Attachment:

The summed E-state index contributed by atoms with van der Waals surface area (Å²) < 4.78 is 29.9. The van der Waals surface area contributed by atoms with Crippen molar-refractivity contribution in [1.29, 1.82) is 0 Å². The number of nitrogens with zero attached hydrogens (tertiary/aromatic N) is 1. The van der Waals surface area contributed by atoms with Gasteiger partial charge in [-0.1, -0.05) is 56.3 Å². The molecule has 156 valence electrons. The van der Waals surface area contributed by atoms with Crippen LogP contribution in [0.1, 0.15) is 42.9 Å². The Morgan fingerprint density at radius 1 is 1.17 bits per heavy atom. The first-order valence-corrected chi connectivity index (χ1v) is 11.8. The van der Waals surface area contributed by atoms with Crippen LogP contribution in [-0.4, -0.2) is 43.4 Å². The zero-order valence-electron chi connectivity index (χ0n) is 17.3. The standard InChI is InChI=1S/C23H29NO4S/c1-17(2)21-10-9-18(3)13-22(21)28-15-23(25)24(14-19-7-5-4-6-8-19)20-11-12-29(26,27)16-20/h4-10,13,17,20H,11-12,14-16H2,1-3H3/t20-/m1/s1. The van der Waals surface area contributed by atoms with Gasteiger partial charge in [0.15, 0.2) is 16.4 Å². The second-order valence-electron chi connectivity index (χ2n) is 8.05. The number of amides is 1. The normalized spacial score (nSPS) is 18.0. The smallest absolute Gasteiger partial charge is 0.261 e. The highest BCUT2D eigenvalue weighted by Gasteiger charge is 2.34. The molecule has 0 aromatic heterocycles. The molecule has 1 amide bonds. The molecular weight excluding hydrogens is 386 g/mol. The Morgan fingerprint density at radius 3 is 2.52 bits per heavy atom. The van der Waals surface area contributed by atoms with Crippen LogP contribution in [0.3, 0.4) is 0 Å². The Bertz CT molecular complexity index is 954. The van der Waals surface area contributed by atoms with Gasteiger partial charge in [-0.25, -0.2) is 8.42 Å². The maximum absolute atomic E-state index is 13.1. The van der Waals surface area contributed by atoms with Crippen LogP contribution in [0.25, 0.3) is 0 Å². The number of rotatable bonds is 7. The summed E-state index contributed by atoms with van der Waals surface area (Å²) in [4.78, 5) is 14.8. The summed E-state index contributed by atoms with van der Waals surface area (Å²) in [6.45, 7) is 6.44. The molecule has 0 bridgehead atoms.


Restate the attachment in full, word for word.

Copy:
The summed E-state index contributed by atoms with van der Waals surface area (Å²) < 4.78 is 29.9. The van der Waals surface area contributed by atoms with Crippen molar-refractivity contribution in [1.29, 1.82) is 0 Å². The number of nitrogens with zero attached hydrogens (tertiary/aromatic N) is 1. The van der Waals surface area contributed by atoms with Gasteiger partial charge in [-0.1, -0.05) is 56.3 Å². The molecule has 156 valence electrons. The van der Waals surface area contributed by atoms with Crippen LogP contribution in [0.1, 0.15) is 42.9 Å². The Morgan fingerprint density at radius 1 is 1.17 bits per heavy atom. The first-order valence-corrected chi connectivity index (χ1v) is 11.8. The van der Waals surface area contributed by atoms with Crippen LogP contribution in [-0.4, -0.2) is 43.4 Å². The zero-order valence-electron chi connectivity index (χ0n) is 17.3. The standard InChI is InChI=1S/C23H29NO4S/c1-17(2)21-10-9-18(3)13-22(21)28-15-23(25)24(14-19-7-5-4-6-8-19)20-11-12-29(26,27)16-20/h4-10,13,17,20H,11-12,14-16H2,1-3H3/t20-/m1/s1. The van der Waals surface area contributed by atoms with Gasteiger partial charge in [0.15, 0.2) is 16.4 Å². The second-order valence-electron chi connectivity index (χ2n) is 8.05. The number of amides is 1. The normalized spacial score (nSPS) is 18.0. The smallest absolute Gasteiger partial charge is 0.261 e. The highest BCUT2D eigenvalue weighted by Gasteiger charge is 2.34. The molecule has 0 aromatic heterocycles. The molecule has 1 amide bonds. The molecular weight excluding hydrogens is 386 g/mol. The Morgan fingerprint density at radius 3 is 2.52 bits per heavy atom. The van der Waals surface area contributed by atoms with Crippen LogP contribution in [0.3, 0.4) is 0 Å². The Bertz CT molecular complexity index is 954. The van der Waals surface area contributed by atoms with Gasteiger partial charge in [-0.25, -0.2) is 8.42 Å². The maximum absolute atomic E-state index is 13.1. The van der Waals surface area contributed by atoms with Crippen LogP contribution in [0.25, 0.3) is 0 Å². The number of rotatable bonds is 7. The summed E-state index contributed by atoms with van der Waals surface area (Å²) in [4.78, 5) is 14.8. The summed E-state index contributed by atoms with van der Waals surface area (Å²) in [6.45, 7) is 6.44. The molecule has 0 bridgehead atoms.